Showing Up: The True Constant in Networking

You have to show up!  Some people think that they can be successful in networking by merely using social media and going to networking meetings and social events periodically.  In reality, in order to be a truly effective networker, you have to SHOW UP, and show up consistently.  Using social media to augment face to face networking is fine, but there is no substitute for showing up consistently.  People tend to have short memories, and you will not be front of mind if your attendance at networking meetings is sporadic.  There is a concept in psychology called Primacy and Recency.  Simply stated, we often remember the first person we meet who does a particular thing like family law.  If over time we meet a number of family law attorneys, and the first one we met no longer shows up, we tend to remember the one who we met most recently.

Therefore, it really helps to not only be the first person of a particular category, but also to be front of mind by continuing to show up.  Social media and newsletters allow us to remain memorable in the absence of face to face encounters.  So if we go on an extended vacation, we can remain front of mind through the use of social media and newsletters.  It is the combination of face to face meetings and social media that enhance our visibility and memorability.

I have repeatedly observed people who join a networking group with good intentions, show up for awhile, and then their attendance lags.  The people who become regular attendees are the ones who are remembered and who end up with the referrals and strategic introductions.  Years ago someone said to me, “Everyone knows you and what you do.  You don’t need to keep showing up.”  The reality is that if you stop showing up, their memory will fade.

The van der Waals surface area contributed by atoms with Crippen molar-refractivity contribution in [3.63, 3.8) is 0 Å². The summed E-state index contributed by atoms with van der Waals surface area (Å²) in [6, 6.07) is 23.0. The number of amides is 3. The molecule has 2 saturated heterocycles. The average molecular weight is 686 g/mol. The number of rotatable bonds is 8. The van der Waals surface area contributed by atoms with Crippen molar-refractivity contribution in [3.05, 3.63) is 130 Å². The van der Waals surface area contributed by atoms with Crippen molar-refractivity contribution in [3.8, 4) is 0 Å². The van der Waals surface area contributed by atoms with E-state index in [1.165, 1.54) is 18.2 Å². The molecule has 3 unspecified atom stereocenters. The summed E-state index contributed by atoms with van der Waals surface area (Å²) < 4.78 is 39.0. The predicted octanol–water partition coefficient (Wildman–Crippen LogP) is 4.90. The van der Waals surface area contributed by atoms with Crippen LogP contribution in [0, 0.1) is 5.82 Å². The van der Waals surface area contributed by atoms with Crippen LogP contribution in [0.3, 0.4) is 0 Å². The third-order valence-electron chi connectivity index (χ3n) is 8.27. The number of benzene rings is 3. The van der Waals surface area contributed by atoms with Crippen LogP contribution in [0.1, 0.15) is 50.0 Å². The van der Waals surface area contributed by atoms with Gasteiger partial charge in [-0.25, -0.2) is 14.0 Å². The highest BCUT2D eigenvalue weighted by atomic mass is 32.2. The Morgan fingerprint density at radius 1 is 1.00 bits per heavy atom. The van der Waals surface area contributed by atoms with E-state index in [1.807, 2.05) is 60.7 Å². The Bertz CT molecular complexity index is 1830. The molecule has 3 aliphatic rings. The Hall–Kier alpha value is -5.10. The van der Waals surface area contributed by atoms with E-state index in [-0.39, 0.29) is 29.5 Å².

In order to be maximally effective in business networking, it is best to use a combination of in person networking and social media.  Meeting in person allows you to make a live connection, and social media gives you the opportunity to widen your network geographically.  Though social media has a number of very specific usages and benefits, in person networking (SHOWING UP) is the true constant in networking.

Beyond merely showing up, it is vital to get involved and volunteer to assume leadership positions if at all possible.  People who volunteer raise their profile and get noticed.  Additionally, by getting involved you provide a work sample and motivation to others to make referrals and introductions.  There is no doubt that people who volunteer to join committees and boards of directors get more benefit than those who sit on the sidelines.  Getting involved usually means that you are GIVING, and not merely sitting back and expecting to receive.  People who not only get involved but give referrals, make introductions and provided trusted advice are the ones who receive benefits from the groups.  Find ways to give, and you will most certainly receive.

In sum, networking is a long term process that involves building relationships over time.  You have to show up, and show up consistently.  The “in person” aspect should be augmented by a judicious use of social media.  If you find ways to get involved and do what you say you are going to do, that is clearly one of the best ways to build a stellar reputation and derive maximum benefit from networking groups and professional associations.  Don’t sit on the sidelines and let others do the heavy lifting.  If you follow these words of advice, you will not only get huge benefits from networking, but also have a great time doing so.